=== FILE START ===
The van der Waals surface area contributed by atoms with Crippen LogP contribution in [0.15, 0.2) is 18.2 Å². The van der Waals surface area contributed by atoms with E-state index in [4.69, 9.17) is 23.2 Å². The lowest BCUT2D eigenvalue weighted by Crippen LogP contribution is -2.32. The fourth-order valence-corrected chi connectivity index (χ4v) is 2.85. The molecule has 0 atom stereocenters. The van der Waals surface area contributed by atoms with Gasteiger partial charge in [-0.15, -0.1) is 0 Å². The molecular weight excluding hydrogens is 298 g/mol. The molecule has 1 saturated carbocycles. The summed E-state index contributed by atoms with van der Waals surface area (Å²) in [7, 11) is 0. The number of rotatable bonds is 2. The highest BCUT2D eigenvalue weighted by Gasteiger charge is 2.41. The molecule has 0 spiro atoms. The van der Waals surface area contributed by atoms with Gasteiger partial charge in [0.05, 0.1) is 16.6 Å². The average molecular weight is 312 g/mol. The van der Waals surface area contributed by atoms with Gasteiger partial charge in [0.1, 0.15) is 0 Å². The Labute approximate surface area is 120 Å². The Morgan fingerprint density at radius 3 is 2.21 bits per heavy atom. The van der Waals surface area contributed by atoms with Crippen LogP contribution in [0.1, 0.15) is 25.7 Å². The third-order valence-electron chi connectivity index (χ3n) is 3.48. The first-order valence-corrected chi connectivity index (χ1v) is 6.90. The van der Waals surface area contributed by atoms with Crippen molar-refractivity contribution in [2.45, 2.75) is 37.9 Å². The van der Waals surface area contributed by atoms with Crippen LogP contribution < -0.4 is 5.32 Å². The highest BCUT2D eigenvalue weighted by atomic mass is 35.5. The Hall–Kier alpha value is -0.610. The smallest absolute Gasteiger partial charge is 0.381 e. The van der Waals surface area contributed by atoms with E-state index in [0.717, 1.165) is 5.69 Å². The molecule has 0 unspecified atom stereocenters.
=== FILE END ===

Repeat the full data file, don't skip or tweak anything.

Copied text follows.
The van der Waals surface area contributed by atoms with Crippen LogP contribution in [0.15, 0.2) is 18.2 Å². The van der Waals surface area contributed by atoms with E-state index in [4.69, 9.17) is 23.2 Å². The lowest BCUT2D eigenvalue weighted by Crippen LogP contribution is -2.32. The fourth-order valence-corrected chi connectivity index (χ4v) is 2.85. The molecule has 0 atom stereocenters. The van der Waals surface area contributed by atoms with Gasteiger partial charge in [-0.15, -0.1) is 0 Å². The molecular weight excluding hydrogens is 298 g/mol. The molecule has 1 saturated carbocycles. The summed E-state index contributed by atoms with van der Waals surface area (Å²) in [7, 11) is 0. The number of rotatable bonds is 2. The highest BCUT2D eigenvalue weighted by Gasteiger charge is 2.41. The molecule has 0 spiro atoms. The van der Waals surface area contributed by atoms with Gasteiger partial charge in [0.05, 0.1) is 16.6 Å². The average molecular weight is 312 g/mol. The van der Waals surface area contributed by atoms with Gasteiger partial charge in [0.1, 0.15) is 0 Å². The Labute approximate surface area is 120 Å². The Morgan fingerprint density at radius 3 is 2.21 bits per heavy atom. The van der Waals surface area contributed by atoms with Crippen LogP contribution in [0.1, 0.15) is 25.7 Å². The third-order valence-electron chi connectivity index (χ3n) is 3.48. The first-order valence-corrected chi connectivity index (χ1v) is 6.90. The van der Waals surface area contributed by atoms with Crippen molar-refractivity contribution in [2.45, 2.75) is 37.9 Å². The van der Waals surface area contributed by atoms with Crippen LogP contribution < -0.4 is 5.32 Å². The highest BCUT2D eigenvalue weighted by atomic mass is 35.5. The Hall–Kier alpha value is -0.610. The smallest absolute Gasteiger partial charge is 0.381 e. The van der Waals surface area contributed by atoms with E-state index in [0.717, 1.165) is 5.69 Å². The molecule has 0 unspecified atom stereocenters.